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Death sentences and executions in 2013 45

penalty is foreseen for various offences in the Penal Code including, since 2007, those concerning terrorism. During its UPR in January 2013, Mali stated that draft legislation for abolition had been before the National Assembly since 2008, and that death sentences were systematically commuted to life imprisonment. However, consideration of the bill had been postponed indefinitely due to the social tension the issue provoked and the transitional state of the country. It rejected recommendations urging ratification of the Second Optional Protocol to the ICCPR. Presidential and parliamentary elections in the second half of 2013 appeared to put an end to the instability caused by the armed conflict that began in January 2012. At least two death sentences were handed down in Mauritania, both for murder. According to government information, 72 people are on death row, mostly convicted of murder, robbery and terrorism. In October, the Human Rights Committee voiced concerns that homosexuality was a capital crime and that in 2011 death sentences had been imposed on juvenile offenders.80 Like the Committee against Torture during its own review in May, 81 the Human Rights Committee recommended ratification of the Second Optional Protocol to the ICCPR. During the review the government stated that the latter was being studied, and that the Court of Appeal had commuted the death sentences against juvenile offenders to prison terms on appeal by the Attorney General. Executions were resumed in Nigeria on 24 June, when four men were executed in Benin City Prison in the southern state of Edo, in the first known judicial executions since 2006. The executions were carried out without informing the relatives in advance, and while, according to the men’s lawyers, appeals were still pending. The bodies were not returned to the families for burial, nor was the location of the graves made known. One week earlier, on Father’s Day, President Goodluck Jonathan had urged state governors to sign death warrants for death row prisoners. In 2011 the federal government had confirmed that there was a moratorium on executions in place in Nigeria; however, in 2012 this was described as "voluntary". At least 141 death sentences were imposed, mostly for murder, but also for other crimes such as armed robbery. In September, several soldiers were convicted of treason and sentenced to death by a General Court Martial for alleged links to Boko Haram. According to government information, at least 1,233 prisoners were under sentence of death as of September. The Nigerian Prison Services reportedly stated at the end of the year that 20 women were on death row.82 In Nigeria accused people are generally tried under state laws and execution warrants have to be signed by state governors. The prisons – and any execution – are administered by the federal government. The death penalty is mandatory for murder, armed robbery and certain cases of treason. Bills making kidnapping a capital crime became law in Bayelsa State, Edo State and Delta State. In June, the Attorneys-General of Delta State and Edo State questioned the deterrent effect of the death penalty, noting that the existence of the death penalty in Nigeria had not deterred people from committing murders or other crimes. 83 In October, Governor Kayode Fayemi of Ekiti State commuted two death sentences to life imprisonment.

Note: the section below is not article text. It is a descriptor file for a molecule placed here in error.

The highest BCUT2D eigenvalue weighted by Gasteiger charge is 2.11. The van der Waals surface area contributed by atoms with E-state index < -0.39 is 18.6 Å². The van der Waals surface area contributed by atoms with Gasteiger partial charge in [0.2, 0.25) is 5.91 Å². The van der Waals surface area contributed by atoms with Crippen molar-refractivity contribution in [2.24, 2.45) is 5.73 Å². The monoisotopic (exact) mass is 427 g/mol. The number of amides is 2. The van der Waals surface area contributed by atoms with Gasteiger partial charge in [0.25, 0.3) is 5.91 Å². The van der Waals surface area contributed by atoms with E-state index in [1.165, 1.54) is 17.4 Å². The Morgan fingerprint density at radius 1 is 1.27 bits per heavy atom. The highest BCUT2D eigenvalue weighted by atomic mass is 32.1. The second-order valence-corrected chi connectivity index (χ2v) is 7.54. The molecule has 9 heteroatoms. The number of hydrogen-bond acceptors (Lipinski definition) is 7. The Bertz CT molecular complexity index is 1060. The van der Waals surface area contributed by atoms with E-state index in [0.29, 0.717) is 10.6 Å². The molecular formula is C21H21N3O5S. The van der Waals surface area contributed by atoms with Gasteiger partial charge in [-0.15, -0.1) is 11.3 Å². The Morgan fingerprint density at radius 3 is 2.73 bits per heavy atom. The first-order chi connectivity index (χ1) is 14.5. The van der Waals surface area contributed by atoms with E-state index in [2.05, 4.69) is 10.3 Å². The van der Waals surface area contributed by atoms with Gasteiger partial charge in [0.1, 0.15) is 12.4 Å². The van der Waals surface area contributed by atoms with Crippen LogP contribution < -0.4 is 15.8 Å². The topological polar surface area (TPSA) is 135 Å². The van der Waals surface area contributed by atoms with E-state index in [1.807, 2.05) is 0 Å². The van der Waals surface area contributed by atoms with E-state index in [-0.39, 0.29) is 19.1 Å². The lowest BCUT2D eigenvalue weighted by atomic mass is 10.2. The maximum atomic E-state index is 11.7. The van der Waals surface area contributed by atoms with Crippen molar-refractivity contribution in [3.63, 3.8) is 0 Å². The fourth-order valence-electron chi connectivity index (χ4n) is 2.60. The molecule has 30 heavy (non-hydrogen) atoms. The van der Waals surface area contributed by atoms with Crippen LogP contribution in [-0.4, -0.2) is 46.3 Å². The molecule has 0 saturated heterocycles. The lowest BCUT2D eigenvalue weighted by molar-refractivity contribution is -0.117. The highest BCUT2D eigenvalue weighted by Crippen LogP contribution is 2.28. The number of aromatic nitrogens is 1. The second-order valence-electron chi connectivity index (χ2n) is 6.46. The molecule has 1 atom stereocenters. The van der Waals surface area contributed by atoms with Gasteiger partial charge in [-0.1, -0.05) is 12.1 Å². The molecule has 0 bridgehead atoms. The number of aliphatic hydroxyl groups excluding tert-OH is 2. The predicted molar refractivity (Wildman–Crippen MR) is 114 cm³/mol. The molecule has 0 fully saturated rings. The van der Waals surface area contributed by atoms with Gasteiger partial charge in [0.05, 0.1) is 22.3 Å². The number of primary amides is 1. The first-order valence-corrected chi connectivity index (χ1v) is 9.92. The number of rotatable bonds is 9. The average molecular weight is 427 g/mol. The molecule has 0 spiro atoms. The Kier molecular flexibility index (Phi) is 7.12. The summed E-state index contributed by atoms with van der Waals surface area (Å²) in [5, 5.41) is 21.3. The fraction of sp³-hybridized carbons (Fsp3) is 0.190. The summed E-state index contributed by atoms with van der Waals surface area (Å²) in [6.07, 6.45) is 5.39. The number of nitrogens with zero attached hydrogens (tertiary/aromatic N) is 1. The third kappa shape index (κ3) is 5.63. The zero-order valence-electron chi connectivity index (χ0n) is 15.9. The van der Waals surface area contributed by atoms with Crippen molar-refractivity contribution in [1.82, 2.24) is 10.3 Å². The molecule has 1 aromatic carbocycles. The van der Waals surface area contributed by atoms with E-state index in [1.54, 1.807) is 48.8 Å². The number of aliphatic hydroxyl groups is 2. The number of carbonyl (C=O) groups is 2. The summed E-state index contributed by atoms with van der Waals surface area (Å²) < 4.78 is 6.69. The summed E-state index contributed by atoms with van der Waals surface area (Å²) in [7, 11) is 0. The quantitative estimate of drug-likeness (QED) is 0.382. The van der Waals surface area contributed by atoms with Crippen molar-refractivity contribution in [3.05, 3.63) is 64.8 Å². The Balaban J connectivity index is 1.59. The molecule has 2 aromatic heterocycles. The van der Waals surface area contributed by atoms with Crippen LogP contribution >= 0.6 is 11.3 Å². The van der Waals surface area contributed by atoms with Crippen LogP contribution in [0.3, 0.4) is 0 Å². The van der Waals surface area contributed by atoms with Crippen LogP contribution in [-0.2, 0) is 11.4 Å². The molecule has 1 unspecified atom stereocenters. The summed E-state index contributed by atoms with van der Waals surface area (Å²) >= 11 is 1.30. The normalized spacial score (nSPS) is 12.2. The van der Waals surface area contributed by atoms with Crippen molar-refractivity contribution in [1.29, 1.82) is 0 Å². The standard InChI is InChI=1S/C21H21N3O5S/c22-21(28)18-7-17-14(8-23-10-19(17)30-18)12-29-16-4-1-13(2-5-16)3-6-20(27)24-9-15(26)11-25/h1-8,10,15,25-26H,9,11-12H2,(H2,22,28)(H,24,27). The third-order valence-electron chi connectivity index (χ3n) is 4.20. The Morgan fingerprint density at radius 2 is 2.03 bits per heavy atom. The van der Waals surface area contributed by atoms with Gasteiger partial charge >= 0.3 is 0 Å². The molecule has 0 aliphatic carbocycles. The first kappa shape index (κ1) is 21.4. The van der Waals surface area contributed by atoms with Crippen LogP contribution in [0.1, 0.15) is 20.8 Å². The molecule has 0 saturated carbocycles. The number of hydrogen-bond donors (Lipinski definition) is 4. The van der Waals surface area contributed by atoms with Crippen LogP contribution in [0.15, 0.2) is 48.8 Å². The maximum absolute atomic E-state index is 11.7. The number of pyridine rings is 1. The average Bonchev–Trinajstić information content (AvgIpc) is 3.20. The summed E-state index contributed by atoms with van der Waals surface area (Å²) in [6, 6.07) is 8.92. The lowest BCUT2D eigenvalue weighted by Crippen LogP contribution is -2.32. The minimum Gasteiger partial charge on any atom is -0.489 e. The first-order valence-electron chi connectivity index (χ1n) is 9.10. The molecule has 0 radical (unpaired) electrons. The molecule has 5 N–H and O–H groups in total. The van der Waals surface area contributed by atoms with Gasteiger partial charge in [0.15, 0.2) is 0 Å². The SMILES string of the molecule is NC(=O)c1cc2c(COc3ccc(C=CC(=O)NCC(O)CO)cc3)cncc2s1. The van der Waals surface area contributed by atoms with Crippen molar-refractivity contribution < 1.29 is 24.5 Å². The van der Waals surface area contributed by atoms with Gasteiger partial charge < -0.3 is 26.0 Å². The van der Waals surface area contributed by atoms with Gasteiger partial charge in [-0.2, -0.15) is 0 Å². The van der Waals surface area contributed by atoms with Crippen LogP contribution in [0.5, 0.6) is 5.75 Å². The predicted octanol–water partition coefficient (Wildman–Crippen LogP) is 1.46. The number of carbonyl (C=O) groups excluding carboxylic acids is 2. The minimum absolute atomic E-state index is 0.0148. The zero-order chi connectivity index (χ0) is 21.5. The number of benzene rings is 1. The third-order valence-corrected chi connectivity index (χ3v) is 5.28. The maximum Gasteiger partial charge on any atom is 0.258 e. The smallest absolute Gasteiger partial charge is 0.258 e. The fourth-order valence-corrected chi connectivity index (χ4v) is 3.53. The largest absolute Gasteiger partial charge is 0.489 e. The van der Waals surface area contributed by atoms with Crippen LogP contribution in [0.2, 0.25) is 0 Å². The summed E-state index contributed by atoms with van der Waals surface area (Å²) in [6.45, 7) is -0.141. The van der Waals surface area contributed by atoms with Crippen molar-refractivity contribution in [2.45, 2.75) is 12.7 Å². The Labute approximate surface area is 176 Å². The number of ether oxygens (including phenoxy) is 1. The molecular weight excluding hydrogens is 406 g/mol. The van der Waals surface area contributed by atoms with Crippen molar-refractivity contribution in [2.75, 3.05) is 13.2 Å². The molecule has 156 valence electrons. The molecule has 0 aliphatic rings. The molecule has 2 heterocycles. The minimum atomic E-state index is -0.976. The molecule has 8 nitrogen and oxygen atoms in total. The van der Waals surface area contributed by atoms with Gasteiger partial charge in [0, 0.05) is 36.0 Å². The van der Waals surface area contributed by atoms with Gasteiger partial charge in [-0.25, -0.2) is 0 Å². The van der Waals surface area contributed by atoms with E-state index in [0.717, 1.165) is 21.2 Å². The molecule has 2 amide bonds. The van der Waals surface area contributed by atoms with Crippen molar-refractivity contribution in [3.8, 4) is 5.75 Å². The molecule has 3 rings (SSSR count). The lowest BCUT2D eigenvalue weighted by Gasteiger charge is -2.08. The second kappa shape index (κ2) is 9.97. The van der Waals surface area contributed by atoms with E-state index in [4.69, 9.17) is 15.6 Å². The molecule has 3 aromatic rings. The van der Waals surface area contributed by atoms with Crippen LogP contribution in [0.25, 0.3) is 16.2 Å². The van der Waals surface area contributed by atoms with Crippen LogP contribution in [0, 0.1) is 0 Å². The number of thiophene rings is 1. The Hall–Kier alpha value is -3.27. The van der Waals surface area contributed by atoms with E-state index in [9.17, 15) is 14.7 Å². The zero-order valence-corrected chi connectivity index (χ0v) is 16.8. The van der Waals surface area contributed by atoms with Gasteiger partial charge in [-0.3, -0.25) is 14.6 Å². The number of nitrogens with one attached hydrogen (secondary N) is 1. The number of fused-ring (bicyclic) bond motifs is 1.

On 24 June Thankgod Ebhos was dragged to the gallows in Benin Prison with the four men to be hanged; he only escaped execution because, at the last moment, the prison authorities realized that his death sentence

Amnesty International March 2014

Index: ACT 50/001/2014

Death sentences and executions 2013  

This report is also available in Arabic, Farsi, French, Russian and Spanish at the following link: http://www.amnesty.org/en/library/info/AC...

Death sentences and executions 2013  

This report is also available in Arabic, Farsi, French, Russian and Spanish at the following link: http://www.amnesty.org/en/library/info/AC...

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